Director: Frank Henenlotter
Starring: Kevin VanHentenryck, Terri Susan Smith and Beverly Bonner
Country: USA
Running Time: 91 min
Year: 1982

I’m no stranger to the films of Frank Henenlotter. Earlier this year, I even covered his film Bad Biology for this very site (which you can read here) and while I wasn’t huge on that particular film, I’ve practically loved every other feature of his that I’ve seen. When Arrow Video announced that they were bringing his directorial debut not only to Blu-ray in the UK, but also to UHD for the first time, I knew I had to request a screener so I could revisit one of the man’s best features. 

Basket Case was filmed in 1981 by then unknown filmmaker Frank Henenlotter for a whopping $35,000 on 16mm, with a cast and crew mostly composed of his friends and when it was officially released in 1982, almost nobody knew about it. Thanks to the help of critic and horror legend Joe Bob Briggs, the film saw success as a midnight movie and played across indie theatres for years based on word of mouth for how grotesque and violent the film was, which is kind of fascinating given how comedic the film is. 

The film follows Duane Bradley (played by Kevin VanHentenryck), a mysterious man who checks into a hotel carrying one thing, a basket. What’s in the basket, you might be asking? Well, it’s his conjoined twin Belial, or ex-conjoined twin, as doctors separated the pair at birth and Belial has always held contempt for the doctors who performed the surgery. It’s a deeply bizarre premise, but when you’re watching a Frank Henenlotter film, that’s a given. While the film was created for virtually no money, the sheer passion on display is so infectiously entertaining that the odd cheap visual effect doesn’t detract from the enjoyment whatsoever.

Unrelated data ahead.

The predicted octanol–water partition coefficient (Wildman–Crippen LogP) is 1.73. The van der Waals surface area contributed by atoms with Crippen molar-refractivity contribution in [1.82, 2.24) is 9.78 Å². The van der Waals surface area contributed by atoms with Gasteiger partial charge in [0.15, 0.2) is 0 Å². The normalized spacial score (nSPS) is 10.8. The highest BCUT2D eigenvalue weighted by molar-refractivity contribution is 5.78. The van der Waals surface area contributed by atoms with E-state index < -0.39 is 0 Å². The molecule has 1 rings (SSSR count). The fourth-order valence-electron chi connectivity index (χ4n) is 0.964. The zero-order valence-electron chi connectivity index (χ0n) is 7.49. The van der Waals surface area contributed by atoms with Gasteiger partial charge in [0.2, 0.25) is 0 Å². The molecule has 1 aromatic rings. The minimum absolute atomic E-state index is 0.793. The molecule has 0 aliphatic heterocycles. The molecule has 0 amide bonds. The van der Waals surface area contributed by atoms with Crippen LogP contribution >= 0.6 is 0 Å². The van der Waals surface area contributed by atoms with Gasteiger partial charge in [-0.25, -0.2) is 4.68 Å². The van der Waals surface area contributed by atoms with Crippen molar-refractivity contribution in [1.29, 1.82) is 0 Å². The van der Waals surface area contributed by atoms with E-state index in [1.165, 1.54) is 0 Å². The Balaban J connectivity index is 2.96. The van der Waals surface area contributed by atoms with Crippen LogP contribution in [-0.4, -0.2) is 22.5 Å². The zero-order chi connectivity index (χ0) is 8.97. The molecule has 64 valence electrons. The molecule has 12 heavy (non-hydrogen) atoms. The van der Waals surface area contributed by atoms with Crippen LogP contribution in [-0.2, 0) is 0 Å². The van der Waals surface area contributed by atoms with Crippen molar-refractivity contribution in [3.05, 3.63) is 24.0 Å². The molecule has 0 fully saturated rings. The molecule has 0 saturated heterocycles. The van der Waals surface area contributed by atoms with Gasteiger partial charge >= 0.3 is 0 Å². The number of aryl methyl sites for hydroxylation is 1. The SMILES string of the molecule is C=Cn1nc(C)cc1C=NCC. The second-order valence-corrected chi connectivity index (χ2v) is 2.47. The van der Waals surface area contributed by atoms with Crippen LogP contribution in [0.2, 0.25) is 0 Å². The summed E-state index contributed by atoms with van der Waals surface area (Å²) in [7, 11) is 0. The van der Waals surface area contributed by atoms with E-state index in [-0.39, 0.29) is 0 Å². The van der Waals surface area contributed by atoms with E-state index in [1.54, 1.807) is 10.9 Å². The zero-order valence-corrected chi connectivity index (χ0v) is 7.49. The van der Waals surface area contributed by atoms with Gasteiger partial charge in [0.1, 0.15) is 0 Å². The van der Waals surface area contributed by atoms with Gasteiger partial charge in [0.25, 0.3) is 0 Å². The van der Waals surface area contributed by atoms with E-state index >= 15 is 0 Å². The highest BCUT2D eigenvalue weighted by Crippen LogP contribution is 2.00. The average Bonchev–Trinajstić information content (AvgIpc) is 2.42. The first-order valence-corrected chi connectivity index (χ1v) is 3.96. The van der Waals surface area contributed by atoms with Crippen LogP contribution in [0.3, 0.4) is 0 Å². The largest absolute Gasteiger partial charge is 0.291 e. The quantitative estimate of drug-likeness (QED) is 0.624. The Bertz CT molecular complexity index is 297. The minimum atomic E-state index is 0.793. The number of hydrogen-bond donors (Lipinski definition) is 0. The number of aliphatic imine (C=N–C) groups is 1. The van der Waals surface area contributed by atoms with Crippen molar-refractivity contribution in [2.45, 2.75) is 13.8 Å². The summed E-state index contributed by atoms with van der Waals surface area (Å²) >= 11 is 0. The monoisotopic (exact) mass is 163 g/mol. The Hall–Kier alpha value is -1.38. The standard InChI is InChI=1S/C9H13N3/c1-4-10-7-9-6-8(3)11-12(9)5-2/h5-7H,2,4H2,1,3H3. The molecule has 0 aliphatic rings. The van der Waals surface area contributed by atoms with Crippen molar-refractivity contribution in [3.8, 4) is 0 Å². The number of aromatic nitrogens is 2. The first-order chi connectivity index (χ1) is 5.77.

Henenlotter’s trademark sense of humour is something that won’t be for everyone, but I absolutely love it and revisiting the film had me laughing and wincing just as much as I did on my first viewing. There’s some pretty outrageous violence in the film that’s far from shocking by today’s standards of I Saw the Devil’s or any New French Extremity film on display, but what the film lacks in genuine shocks, it makes up for in sleaze. In an interview included in this release, Joe Bob Briggs refers to the film as the first great “exploitation parody” film and when you’re watching, you can completely see what he means. It’s satirical, even with the title of basket case being a fun double entendre, while still retaining the nudity and violence that you’d expect from a low-budget horror film from this era.

What makes Basket Case stand apart from your typical sleazy exploitation film is the humour and the passion on display. The film’s absolutely hilarious, with Belial’s design being utterly outrageous, and the fact that every single frame feels like the cast and crew are having the best time of their lives filming this. Henenlotter’s work would lead to influence many films too, with James Wan’s recent masterpiece Malignant borrowing narrative elements for its phenomenal third act reveal, and Yorgos Lanthimos’ Oscar darling Poor Things feeling like a contemporary take on Henenlotter’s Frankenhooker, so revisiting his debut was even more of a treat this time around to notice how ahead of the curve Frank was in many ways.

Will Basket Case be for everybody? Not really. It’s rough around the edges by design, there’s some questionable acting from some side characters and some people won’t vibe with the sense of humour the film has, which could make the film a frustrating watch for some. However, if you like your films goofy, silly and sleazy, Basket Case will absolutely be up your alley.